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|Title:||Evolution to carbapenem -hydrolyzing activity in noncarbapenemase class D beta-lactamase OXA-10 by rational protein design||Authors:||DE LUCA, Filomena
Rossolini, GIAN MARIA
Docquier, JEAN DENIS
|Keywords:||antibiotic resistance; protein engineering; protein evolution; X-ray structure||Issue Date:||2011||Project:||None||Journal:||PROCEEDINGS OF THE NATIONAL ACADEMY OF SCIENCES OF THE UNITED STATES OF AMERICA||Abstract:||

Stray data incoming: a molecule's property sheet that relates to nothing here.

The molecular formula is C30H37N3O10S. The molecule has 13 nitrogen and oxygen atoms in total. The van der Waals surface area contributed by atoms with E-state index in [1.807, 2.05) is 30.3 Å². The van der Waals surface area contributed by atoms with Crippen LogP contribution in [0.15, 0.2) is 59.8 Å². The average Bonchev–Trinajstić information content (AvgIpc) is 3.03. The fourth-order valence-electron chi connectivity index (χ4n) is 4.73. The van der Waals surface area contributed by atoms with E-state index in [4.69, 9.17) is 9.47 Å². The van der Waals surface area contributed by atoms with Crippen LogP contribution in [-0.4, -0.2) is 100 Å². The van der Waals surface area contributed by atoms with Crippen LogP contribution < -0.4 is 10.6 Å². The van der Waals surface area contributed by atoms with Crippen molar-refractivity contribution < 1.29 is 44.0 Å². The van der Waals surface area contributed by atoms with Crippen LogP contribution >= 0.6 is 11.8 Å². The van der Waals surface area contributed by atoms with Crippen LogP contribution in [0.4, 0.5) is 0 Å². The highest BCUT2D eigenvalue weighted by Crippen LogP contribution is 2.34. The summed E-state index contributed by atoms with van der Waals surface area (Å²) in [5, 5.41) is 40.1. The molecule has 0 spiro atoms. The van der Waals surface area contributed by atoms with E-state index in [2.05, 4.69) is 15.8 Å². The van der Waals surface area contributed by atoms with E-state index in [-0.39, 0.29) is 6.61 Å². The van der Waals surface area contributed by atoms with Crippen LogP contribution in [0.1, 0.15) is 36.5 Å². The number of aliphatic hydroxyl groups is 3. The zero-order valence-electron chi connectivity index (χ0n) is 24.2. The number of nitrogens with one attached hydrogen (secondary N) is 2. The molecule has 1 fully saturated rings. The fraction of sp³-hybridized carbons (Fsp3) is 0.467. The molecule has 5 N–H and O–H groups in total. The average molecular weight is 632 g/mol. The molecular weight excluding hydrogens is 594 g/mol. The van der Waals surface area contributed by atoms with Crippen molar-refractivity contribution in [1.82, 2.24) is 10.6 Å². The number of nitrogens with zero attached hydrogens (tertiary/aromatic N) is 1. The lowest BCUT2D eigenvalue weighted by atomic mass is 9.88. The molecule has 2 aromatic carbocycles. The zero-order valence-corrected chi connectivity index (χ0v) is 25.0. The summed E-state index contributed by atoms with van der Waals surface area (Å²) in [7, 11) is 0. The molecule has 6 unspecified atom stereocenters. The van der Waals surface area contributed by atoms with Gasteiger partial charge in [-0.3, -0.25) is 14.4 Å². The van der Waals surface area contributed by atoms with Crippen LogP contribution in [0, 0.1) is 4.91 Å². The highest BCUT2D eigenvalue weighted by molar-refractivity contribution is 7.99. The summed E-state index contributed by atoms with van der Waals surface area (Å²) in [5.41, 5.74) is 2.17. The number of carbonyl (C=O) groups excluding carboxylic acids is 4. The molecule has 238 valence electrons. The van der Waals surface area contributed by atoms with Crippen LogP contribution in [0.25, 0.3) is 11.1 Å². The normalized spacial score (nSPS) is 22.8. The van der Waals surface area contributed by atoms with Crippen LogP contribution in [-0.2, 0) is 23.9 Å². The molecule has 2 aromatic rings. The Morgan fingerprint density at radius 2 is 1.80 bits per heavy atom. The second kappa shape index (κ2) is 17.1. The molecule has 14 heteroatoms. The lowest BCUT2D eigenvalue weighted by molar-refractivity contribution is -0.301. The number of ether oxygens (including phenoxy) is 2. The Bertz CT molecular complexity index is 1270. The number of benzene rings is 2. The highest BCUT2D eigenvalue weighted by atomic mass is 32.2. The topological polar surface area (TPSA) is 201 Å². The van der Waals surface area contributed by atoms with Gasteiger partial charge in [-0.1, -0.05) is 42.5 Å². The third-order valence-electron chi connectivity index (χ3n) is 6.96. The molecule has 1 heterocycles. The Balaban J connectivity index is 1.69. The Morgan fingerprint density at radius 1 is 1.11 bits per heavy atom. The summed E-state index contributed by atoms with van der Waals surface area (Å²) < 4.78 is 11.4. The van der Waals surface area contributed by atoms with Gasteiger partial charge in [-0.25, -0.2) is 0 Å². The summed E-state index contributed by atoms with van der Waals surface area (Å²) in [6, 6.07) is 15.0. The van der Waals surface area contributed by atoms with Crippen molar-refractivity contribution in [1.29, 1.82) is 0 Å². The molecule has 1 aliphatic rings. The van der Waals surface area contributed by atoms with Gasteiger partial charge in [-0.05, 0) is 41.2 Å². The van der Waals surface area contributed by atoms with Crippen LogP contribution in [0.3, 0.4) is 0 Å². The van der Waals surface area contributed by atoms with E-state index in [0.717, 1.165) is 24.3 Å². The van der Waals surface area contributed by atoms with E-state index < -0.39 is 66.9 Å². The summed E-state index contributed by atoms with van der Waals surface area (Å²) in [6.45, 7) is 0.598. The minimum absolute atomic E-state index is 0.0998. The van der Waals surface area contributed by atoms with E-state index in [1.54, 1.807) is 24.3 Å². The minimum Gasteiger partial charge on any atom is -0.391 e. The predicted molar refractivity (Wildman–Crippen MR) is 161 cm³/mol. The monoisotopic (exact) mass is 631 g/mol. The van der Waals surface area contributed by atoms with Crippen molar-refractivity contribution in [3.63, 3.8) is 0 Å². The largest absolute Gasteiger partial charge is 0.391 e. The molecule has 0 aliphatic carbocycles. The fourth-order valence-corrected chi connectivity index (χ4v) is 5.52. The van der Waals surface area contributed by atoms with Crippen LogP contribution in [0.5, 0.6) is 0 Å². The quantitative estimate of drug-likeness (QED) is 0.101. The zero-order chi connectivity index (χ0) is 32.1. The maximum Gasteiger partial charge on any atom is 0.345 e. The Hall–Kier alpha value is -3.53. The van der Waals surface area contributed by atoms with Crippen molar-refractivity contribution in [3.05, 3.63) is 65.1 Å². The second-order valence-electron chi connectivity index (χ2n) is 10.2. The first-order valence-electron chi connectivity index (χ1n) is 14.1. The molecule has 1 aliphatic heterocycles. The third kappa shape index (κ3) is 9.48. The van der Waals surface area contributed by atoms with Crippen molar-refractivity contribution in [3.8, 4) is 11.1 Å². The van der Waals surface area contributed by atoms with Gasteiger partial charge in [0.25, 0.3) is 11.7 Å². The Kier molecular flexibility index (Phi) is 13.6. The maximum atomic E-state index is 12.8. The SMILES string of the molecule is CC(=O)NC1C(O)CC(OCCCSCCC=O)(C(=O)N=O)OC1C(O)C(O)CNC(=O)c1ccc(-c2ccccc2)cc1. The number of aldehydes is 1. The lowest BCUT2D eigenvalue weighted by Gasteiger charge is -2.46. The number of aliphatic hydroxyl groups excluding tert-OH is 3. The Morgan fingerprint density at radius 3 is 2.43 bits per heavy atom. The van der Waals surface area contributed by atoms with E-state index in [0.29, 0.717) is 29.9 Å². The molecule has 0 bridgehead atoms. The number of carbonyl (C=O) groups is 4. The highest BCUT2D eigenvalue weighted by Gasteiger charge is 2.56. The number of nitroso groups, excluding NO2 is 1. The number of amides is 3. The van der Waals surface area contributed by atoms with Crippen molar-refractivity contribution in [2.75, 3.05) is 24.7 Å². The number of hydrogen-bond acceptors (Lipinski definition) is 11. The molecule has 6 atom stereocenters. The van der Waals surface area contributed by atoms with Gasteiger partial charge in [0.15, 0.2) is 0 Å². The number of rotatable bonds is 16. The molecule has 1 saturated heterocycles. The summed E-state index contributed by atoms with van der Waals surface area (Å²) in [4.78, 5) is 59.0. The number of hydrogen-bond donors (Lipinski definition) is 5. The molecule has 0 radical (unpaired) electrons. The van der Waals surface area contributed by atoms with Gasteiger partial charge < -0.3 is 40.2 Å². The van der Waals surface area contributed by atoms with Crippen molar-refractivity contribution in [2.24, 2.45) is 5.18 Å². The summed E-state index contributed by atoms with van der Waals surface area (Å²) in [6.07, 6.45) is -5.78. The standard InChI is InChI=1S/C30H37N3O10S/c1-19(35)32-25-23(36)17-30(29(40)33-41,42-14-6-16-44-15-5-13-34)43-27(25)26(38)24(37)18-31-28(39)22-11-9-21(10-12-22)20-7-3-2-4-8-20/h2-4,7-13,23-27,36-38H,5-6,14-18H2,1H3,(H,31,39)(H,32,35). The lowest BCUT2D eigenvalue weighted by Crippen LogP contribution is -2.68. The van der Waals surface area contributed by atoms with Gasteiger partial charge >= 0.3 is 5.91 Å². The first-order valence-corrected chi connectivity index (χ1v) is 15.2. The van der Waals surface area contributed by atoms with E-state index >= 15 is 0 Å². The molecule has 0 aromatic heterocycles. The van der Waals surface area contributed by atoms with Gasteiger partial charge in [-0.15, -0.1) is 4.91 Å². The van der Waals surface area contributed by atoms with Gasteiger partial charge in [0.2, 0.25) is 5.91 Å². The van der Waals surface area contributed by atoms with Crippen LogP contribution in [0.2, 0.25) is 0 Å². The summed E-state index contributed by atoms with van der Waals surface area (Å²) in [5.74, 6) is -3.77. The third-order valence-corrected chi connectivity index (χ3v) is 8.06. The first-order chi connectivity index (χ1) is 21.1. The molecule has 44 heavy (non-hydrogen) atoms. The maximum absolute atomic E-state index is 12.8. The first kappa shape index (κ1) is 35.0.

Class D β-lactamases with carbapenemase activity are emerging as carbapenem-resistance determinants in gram-negative bacterial pathogens, mostly Acinetobacter baumannii and Klebsiella pneumoniae. Carbapenemase activity is an unusual feature among class D β-lactamases, and the structural elements responsible for this activity remain unclear. Based on structural and molecular dynamics data, we previously hypothesized a potential role of the residues located in the short-loop connecting strands β5 and β6 (the β5-β6 loop) in conferring the carbapenemase activity of the OXA-48 enzyme. In this work, the narrow-spectrum OXA-10 class D β-lactamase, which is unable to hydrolyze carbapenems, was used as a model to investigate the possibility of evolving carbapenemase activity by replacement of the β5-β6 loop with those present in three different lineages of class D carbapenemases (OXA-23, OXA-24, and OXA-48). Biological assays and kinetic measurements showed that all three OXA-10-derived hybrids acquired significant carbapenemase activity. Structural analysis of the OXA-10loop24 and OXA-10loop48 hybrids revealed no significant changes in the molecular fold of the enzyme, except for the orientation of the substituted β5-β6 loops, which was reminiscent of that found in their parental enzymes. These results demonstrate the crucial role of the β5-β6 loop in the carbapenemase activity of class D β-lactamases, and provide previously unexplored insights into the mechanism by which these enzymes can evolve carbapenemase activity.
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